My experiences are not the same as yours. The specific things I’ve dealt with in life are not the same. That said, I’ve learned some things the hard way and some of these things might be useful.
For over a decade, it has been part of my job to interact with the internet-at-large. For ten years I read all of my mail. I didn’t necessarily respond to it, but I read every myspace message, then every email and @ on twitter. I thought it was fair to give a stranger’s armchair diagnosis of debilitating dissociation the same amount of consideration I gave to criticism on language use from a member of my wider community. I believed that if I put words and thought out there, it was only right to hear out the responses. And, fuck, did that ever fuck me up.
Reading things that were sent maliciously—to hurt—isn’t the same as being stuck in the same physical space with someone as they scream the words at you, but it’s on the same spectrum. Eventually all those little comments pile up, especially when they’re coming in every day. Especially when they’re mixed in with important messages you need to see in order to maintain your work and have the money to pay your rent, to help organize protest, or to keep up contact with friends and loved ones.
Eventually this pile started to get to me. Eventually a nasty tweet from some random human on the other side of the globe who was almost certainly never going to act on their threat was able to poke at the scabs from threats of immediate concern or from my past. Eventually I found myself going into fight or flight mode every time I opened my computer or unlocked my cell phone.
People tried to help. “Haters gonna hate” was pulled out of storage and dusted off. Encouragements to ignore [blank] or to not think about [other blank] were given out like Halloween candy in a middle-class US suburb. Eventually my response was an extremely frustrated “I’D LOVE TO BUT HOW.”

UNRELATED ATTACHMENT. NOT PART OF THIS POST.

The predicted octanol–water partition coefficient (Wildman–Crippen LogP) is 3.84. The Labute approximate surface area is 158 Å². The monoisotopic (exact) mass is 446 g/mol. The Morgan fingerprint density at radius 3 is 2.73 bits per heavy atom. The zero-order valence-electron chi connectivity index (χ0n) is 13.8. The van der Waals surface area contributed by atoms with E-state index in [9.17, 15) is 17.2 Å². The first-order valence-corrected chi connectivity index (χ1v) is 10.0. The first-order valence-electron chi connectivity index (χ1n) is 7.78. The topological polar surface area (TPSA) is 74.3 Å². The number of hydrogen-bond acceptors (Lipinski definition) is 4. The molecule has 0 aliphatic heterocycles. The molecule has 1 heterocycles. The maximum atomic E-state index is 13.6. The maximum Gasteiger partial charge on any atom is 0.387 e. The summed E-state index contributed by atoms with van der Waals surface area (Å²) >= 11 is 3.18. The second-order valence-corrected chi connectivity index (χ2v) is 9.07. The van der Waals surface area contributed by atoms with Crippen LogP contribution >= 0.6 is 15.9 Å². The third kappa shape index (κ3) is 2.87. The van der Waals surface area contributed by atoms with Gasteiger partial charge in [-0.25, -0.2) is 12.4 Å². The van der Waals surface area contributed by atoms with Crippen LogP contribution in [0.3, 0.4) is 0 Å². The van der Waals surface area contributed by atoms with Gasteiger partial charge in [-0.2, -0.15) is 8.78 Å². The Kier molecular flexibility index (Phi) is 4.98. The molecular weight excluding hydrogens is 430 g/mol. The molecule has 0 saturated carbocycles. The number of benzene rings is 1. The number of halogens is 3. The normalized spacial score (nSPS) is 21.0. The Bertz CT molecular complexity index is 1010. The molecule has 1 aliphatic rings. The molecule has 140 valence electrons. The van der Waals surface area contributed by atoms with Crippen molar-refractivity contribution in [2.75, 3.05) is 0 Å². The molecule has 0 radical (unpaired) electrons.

Because, you know, that “don’t think about pink elephants” thing.
I tried imagining unresolvable concerns as clouds floating away, and picturing them as leaves falling into a stream before being carried off by the current. Then I bemoaned how ineffective this was for me to a partner who told me that they handle thoughts of things they don’t need to think about right now with a direct, internal ‘I don’t need to think about this right now.’ I was all “OK THANKS BUT THEN IT STILL COMES BACK.”
(It was a very all-caps period of my life, stuck between “Yes, yes, I need to take care of myself” and how the actual fuck to do that.)
To which they replied “Yes, and the trick is to accept that things you don’t need to think about will pop back into your head and then calmly address them again with ‘I don’t need to think about this right now.” Once I stopped getting frustrated with my inability to put a thing out of my head permanently, it became slightly easier—and far less emotionally draining—to put those things out of my head until something could actually be done about them.
Finally a friend introduced me to Rebecca West’s “Black Lamb and Grey Falcon.” It is not light reading and many grains of salt must be taken with it, but somewhere in those 1,200 or so pages was the most effective answer I’ve found so far to BUT HOW: instead of subtracting bad things, add good things.
Or: When bad things cannot be subtracted, protect the good things and turn to them as things to do thinking about and focusing on when you need a break from the bad things.
(An individual’s good things to think about/focus on will vary, as will what we each have access to. Here are some of mine: cats+laser dot, floating in hot water—which has a 50/50 chance of helping or exacerbating, fucking, sewing silly little things for friends out of remnants from larger projects.)
The ability to wrangle our brains into actually taking a break from stressors feels important because without rest—if we are constantly embroiled in skirmish after skirmish—it seems that much harder to find the stamina to win a war.